Craft of Preaching

Dear Working Preacher

Insights, ideas and inspiration related to the coming week's lectionary texts.

A Risk Worth Taking

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Photo by Michael Coury on Unsplash; licensed under CC0.


Dear Working Preacher,

Thanks for all you do to proclaim the gospel in this broken world. For being, as Saint Paul says, steadfast, immovable, and always abounding in the Lord. We are grateful.

Finding yourself in the text, part 1: Asking the wrong question

My beloved teacher Donald Juel used to note that the question that most people ask when reading the Bible is, “What does this text tell me to do?” The assumption being—of course—that the Bible is a rule book, a set of commandments, God’s little instruction book. There are better questions to ask, since the Bible is not in fact just a set of commandments. But before I get there, let’s assume that many people will hear or read this week’s text and—operating out of a legal mindset—will indeed ask, “What do Jesus’ words in Matthew 10 tell me to do?” Let’s assume for a moment that people will ask the wrong question of this text.

Hear again Jesus’ words:

“Whoever welcomes you welcomes me, and whoever welcomes me welcomes the one who sent me. Whoever welcomes a prophet in the name of a prophet will receive a prophet’s reward; and whoever welcomes a righteous person in the name of a righteous person will receive the reward of the righteous; and whoever gives even a cup of cold water to one of these little ones in the name of a disciple—truly I tell you, none of these will lose their reward” (Matthew 10:40-42).

Most people will hear these words and conclude that Jesus is telling us to welcome the stranger.

In this legal mindset way of thinking:

  • Since Jesus says, “Whoever welcomes me welcomes the one who sent me,” this means that I am supposed to welcome the stranger and by doing so I am welcoming Jesus and the one who sent Jesus.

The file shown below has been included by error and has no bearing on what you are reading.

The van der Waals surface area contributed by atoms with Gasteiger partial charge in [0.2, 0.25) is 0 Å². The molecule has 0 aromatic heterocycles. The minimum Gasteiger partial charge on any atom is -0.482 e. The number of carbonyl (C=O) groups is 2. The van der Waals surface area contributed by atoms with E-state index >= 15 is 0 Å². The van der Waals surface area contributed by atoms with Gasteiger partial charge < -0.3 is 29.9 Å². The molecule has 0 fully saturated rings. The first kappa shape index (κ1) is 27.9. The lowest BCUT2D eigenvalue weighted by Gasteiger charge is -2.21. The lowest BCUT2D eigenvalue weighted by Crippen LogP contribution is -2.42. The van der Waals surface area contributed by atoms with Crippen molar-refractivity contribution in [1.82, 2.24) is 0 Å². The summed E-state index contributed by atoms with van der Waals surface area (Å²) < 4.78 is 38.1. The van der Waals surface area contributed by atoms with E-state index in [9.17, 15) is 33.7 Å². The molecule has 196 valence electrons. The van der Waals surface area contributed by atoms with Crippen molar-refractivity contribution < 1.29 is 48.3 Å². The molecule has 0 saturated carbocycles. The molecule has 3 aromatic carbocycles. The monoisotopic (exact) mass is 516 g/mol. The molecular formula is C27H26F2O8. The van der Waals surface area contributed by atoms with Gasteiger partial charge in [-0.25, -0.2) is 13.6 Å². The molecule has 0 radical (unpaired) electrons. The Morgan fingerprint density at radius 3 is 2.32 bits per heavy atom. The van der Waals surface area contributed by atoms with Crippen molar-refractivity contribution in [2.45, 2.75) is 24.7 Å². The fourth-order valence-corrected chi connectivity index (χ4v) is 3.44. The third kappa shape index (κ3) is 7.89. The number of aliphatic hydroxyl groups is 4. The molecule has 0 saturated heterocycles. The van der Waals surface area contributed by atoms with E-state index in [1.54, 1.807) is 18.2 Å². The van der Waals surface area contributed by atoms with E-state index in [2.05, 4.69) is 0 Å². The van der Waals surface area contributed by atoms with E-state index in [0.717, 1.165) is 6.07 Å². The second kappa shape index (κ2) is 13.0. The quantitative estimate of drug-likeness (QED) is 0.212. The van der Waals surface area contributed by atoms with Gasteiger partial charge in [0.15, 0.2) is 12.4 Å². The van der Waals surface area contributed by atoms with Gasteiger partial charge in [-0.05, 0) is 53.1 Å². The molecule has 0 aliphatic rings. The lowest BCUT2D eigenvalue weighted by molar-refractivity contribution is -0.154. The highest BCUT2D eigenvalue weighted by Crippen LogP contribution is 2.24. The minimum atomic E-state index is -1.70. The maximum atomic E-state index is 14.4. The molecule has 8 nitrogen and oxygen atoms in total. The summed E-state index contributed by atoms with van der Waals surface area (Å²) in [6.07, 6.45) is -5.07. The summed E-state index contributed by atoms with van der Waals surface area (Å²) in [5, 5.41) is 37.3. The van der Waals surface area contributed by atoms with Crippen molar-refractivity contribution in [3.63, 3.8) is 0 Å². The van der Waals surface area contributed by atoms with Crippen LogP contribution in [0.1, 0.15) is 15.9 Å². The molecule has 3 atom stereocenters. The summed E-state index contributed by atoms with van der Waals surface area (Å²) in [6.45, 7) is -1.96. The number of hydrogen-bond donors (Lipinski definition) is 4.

• Since Jesus says, “Whoever welcomes a prophet in the name of a prophet will receive a prophet’s reward,” this means that I am supposed to welcome prophet and I will receive a prophet’s reward. (Warning: you might not want a prophet’s reward, since most of the real prophets were rejected!)
  • Since Jesus says, “whoever welcomes a righteous person in the name of a righteous person will receive the reward of the righteous,” this means that I am supposed to welcome the righteous and then I will receive the reward of the righteous.
  • And since Jesus says, “whoever gives even a cup of cold water to one of these little ones in the name of a disciple ... [will not] lose their reward,” this means I am supposed to offer “a cup of cold water” to needy and oppressed in order I might not lose the reward.

I’m pretty sure there will be plenty of people who hear Jesus’ words in such a way this week.

Finding yourself in the text, part 2: Asking the right question

But there is a better first question to ask of a biblical text. Since not all biblical texts are commandments, it is better simply to ask, “What does this text mean? And what does it mean for me?”